In my next few posts, I‘d like discuss the different kinds of trouble writers can get into by not totally understanding the language in a publishing contract or being afraid to ask questions about one before signing it. It behooves every writer to be very careful of what she/he signs, as it can come back to haunt him/her later in ways not even conceived of at the initial offer stage. If something in a publishing contract is not understood, it’s best to find someone who understands literary contracts to help you. If you don’t fully understand the document you are about to sign, then maybe you shouldn’t sign on the dotted line until you do. An agent will cost 15% of your advance and future royalties, but if you don’t understand the complex language in a publishing contract, the potential cost can be much, much greater.
A fairly recent phenomenon I’m seeing more and more of is that many writers want me to go to their Web sites to see their book or books. If you don’t understand publishing very well, it might seem like a good idea to post your work somewhere online. After all, editors and agents search the Internet all the time looking for writers, don’t they? No, most don’t. So you’re wasting not only effort but time and money also. And what many writers don’t know is that when you place books on the Internet, they are actually published. Therefore, when you sign that publishing contract, you might read the part that has to do with indemnifying the publisher against losses, which is usually under Warranties, Representations, and Indemnities. In most contracts, there is a statement that reads, in part, something like this: “the Work has not heretofore been published, in whole or in part, in any form.” Given that posting a book on the Internet for view is actually a form of publishing, an author can get into big trouble if the publisher is not made aware that his/her book has been posted on an Internet site, a public place where anyone can read or copy the book in whole or part.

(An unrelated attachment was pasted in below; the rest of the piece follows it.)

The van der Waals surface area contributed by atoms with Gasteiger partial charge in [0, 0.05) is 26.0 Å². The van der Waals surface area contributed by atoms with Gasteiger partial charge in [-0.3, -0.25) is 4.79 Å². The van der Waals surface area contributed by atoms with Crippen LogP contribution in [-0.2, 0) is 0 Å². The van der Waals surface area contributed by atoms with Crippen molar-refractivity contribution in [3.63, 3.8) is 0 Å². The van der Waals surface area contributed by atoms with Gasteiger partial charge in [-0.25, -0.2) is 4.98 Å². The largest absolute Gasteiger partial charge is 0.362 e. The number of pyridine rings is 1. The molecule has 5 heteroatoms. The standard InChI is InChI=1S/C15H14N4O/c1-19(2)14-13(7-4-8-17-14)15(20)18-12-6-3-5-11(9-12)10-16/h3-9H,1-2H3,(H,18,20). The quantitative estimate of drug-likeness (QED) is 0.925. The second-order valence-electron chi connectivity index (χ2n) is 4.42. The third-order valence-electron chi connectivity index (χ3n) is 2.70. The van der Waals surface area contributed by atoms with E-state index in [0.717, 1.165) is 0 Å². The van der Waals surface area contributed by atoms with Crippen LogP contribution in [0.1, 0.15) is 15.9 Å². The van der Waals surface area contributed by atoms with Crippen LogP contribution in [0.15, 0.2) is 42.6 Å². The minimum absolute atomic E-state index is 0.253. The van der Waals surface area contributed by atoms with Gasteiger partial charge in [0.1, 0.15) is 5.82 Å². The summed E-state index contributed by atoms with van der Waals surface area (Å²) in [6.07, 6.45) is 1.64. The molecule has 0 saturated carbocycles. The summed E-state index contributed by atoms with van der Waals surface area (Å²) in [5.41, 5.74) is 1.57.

Because it’s so easy to publish via the Internet, many publishers are now adding to the language mentioned above. This could mean that if a book is published in any way, shape or form, and the author doesn’t reveal this fact, then the publisher can sue the author for damages if the author doesn’t understand this clause and signs the contract with it intact.
That’s not all of it, either. If the publisher to whom you sell the publishing rights has published the book before this fact is revealed and it has been distributed and is available in bookstores, these folks (distributors and bookstore owners) can also sue you. The lawsuits can also extend to any subrights sold by the publisher. These subrights might be movies and television, foreign translation rights or any of the many subrights that are included in the rights package.
So the best free advice I can give is if you’re planning on ever selling rights to your book to a publisher, it would be wise not to post it or any part of it on a Web site or to allow others to post it. If you have unwittingly done this, then you must reveal this fact to any publisher as soon as it shows interest in your project so that the editor can make a decision based on those facts. As for me, I immediately reject those who tell me they’ve posted their work on their Web site. I feel like it adds too many complications to an already complicated process. If you want to post free stories, make sure they are those you never intend to try to sell the rights to unless you want to go through this hassle.